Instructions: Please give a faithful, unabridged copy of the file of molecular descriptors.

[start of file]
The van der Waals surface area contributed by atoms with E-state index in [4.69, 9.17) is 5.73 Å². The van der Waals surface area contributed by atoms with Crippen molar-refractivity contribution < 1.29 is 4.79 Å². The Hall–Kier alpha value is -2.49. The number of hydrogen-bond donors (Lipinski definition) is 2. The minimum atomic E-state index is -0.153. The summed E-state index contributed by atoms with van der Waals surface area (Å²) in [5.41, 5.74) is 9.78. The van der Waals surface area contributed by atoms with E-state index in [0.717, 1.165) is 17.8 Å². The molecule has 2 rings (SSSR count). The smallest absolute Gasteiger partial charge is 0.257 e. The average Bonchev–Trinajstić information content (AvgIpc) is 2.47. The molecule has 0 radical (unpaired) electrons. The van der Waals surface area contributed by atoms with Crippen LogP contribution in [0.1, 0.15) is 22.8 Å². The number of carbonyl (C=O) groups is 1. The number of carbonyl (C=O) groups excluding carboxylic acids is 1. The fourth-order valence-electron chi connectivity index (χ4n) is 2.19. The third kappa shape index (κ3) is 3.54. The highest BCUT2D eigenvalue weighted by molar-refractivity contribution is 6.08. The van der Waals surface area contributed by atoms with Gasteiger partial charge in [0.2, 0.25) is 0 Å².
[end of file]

The van der Waals surface area contributed by atoms with E-state index in [4.69, 9.17) is 5.73 Å². The van der Waals surface area contributed by atoms with Crippen molar-refractivity contribution < 1.29 is 4.79 Å². The Hall–Kier alpha value is -2.49. The number of hydrogen-bond donors (Lipinski definition) is 2. The minimum atomic E-state index is -0.153. The summed E-state index contributed by atoms with van der Waals surface area (Å²) in [5.41, 5.74) is 9.78. The van der Waals surface area contributed by atoms with E-state index in [0.717, 1.165) is 17.8 Å². The molecule has 2 rings (SSSR count). The smallest absolute Gasteiger partial charge is 0.257 e. The average Bonchev–Trinajstić information content (AvgIpc) is 2.47. The molecule has 0 radical (unpaired) electrons. The van der Waals surface area contributed by atoms with Crippen LogP contribution in [0.1, 0.15) is 22.8 Å². The number of carbonyl (C=O) groups is 1. The number of carbonyl (C=O) groups excluding carboxylic acids is 1. The fourth-order valence-electron chi connectivity index (χ4n) is 2.19. The third kappa shape index (κ3) is 3.54. The highest BCUT2D eigenvalue weighted by molar-refractivity contribution is 6.08. The van der Waals surface area contributed by atoms with Gasteiger partial charge in [0.2, 0.25) is 0 Å².